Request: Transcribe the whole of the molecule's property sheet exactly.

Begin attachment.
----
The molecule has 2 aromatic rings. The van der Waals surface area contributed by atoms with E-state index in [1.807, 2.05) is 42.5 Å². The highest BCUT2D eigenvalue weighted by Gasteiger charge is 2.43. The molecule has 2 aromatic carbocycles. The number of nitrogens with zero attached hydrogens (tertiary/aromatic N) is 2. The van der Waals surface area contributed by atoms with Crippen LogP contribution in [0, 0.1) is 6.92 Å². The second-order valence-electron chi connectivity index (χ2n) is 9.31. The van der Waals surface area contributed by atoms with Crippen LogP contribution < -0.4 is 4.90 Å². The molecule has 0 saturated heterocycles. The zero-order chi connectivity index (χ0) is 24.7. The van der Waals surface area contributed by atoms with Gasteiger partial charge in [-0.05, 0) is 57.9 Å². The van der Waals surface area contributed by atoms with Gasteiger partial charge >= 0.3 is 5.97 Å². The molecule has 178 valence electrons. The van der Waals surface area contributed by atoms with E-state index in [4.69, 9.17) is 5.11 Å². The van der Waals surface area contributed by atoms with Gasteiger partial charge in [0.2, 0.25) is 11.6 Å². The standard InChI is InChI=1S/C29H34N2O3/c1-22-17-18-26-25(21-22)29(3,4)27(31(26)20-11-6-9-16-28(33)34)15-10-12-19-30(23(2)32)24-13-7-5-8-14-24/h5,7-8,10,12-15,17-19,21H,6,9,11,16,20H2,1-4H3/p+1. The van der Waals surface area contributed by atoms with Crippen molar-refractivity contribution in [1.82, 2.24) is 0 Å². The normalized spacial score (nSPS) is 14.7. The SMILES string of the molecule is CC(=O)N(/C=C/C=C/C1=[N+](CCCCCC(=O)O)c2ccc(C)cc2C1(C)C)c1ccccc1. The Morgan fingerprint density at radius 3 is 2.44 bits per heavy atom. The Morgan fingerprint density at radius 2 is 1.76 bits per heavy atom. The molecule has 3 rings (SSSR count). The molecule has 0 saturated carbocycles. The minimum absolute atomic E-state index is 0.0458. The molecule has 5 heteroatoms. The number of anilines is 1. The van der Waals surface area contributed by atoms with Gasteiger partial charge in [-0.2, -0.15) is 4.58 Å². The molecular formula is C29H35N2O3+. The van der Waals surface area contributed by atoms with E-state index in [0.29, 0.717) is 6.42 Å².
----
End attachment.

The molecule has 2 aromatic rings. The van der Waals surface area contributed by atoms with E-state index in [1.807, 2.05) is 42.5 Å². The highest BCUT2D eigenvalue weighted by Gasteiger charge is 2.43. The molecule has 2 aromatic carbocycles. The number of nitrogens with zero attached hydrogens (tertiary/aromatic N) is 2. The van der Waals surface area contributed by atoms with Crippen LogP contribution in [0, 0.1) is 6.92 Å². The second-order valence-electron chi connectivity index (χ2n) is 9.31. The van der Waals surface area contributed by atoms with Crippen LogP contribution < -0.4 is 4.90 Å². The molecule has 0 saturated heterocycles. The zero-order chi connectivity index (χ0) is 24.7. The van der Waals surface area contributed by atoms with Gasteiger partial charge in [-0.05, 0) is 57.9 Å². The van der Waals surface area contributed by atoms with Gasteiger partial charge >= 0.3 is 5.97 Å². The molecule has 178 valence electrons. The van der Waals surface area contributed by atoms with E-state index in [4.69, 9.17) is 5.11 Å². The van der Waals surface area contributed by atoms with Gasteiger partial charge in [0.2, 0.25) is 11.6 Å². The standard InChI is InChI=1S/C29H34N2O3/c1-22-17-18-26-25(21-22)29(3,4)27(31(26)20-11-6-9-16-28(33)34)15-10-12-19-30(23(2)32)24-13-7-5-8-14-24/h5,7-8,10,12-15,17-19,21H,6,9,11,16,20H2,1-4H3/p+1. The van der Waals surface area contributed by atoms with Crippen molar-refractivity contribution in [1.82, 2.24) is 0 Å². The normalized spacial score (nSPS) is 14.7. The SMILES string of the molecule is CC(=O)N(/C=C/C=C/C1=[N+](CCCCCC(=O)O)c2ccc(C)cc2C1(C)C)c1ccccc1. The Morgan fingerprint density at radius 3 is 2.44 bits per heavy atom. The Morgan fingerprint density at radius 2 is 1.76 bits per heavy atom. The molecule has 3 rings (SSSR count). The molecule has 0 saturated carbocycles. The minimum absolute atomic E-state index is 0.0458. The molecule has 5 heteroatoms. The number of anilines is 1. The van der Waals surface area contributed by atoms with Gasteiger partial charge in [-0.2, -0.15) is 4.58 Å². The molecular formula is C29H35N2O3+. The van der Waals surface area contributed by atoms with E-state index in [0.29, 0.717) is 6.42 Å².